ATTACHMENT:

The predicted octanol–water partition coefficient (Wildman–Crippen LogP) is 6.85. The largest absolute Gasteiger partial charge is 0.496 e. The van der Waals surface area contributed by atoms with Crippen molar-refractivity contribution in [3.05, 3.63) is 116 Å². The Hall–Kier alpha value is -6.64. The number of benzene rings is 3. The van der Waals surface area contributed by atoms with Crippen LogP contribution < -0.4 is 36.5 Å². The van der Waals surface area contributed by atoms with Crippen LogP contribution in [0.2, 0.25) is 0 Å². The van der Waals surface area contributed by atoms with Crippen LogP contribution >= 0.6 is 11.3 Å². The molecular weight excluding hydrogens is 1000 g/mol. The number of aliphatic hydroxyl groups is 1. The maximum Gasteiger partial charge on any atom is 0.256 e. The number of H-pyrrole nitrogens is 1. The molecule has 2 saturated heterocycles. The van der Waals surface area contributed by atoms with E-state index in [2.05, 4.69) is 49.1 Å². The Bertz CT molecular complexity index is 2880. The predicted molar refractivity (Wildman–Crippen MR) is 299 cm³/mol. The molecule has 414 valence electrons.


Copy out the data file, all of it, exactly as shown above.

The predicted octanol–water partition coefficient (Wildman–Crippen LogP) is 6.85. The largest absolute Gasteiger partial charge is 0.496 e. The van der Waals surface area contributed by atoms with Crippen molar-refractivity contribution in [3.05, 3.63) is 116 Å². The Hall–Kier alpha value is -6.64. The number of benzene rings is 3. The van der Waals surface area contributed by atoms with Crippen LogP contribution < -0.4 is 36.5 Å². The van der Waals surface area contributed by atoms with Crippen LogP contribution in [0.2, 0.25) is 0 Å². The van der Waals surface area contributed by atoms with Crippen LogP contribution >= 0.6 is 11.3 Å². The molecular weight excluding hydrogens is 1000 g/mol. The number of aliphatic hydroxyl groups is 1. The maximum Gasteiger partial charge on any atom is 0.256 e. The number of H-pyrrole nitrogens is 1. The molecule has 2 saturated heterocycles. The van der Waals surface area contributed by atoms with E-state index in [2.05, 4.69) is 49.1 Å². The Bertz CT molecular complexity index is 2880. The predicted molar refractivity (Wildman–Crippen MR) is 299 cm³/mol. The molecule has 414 valence electrons.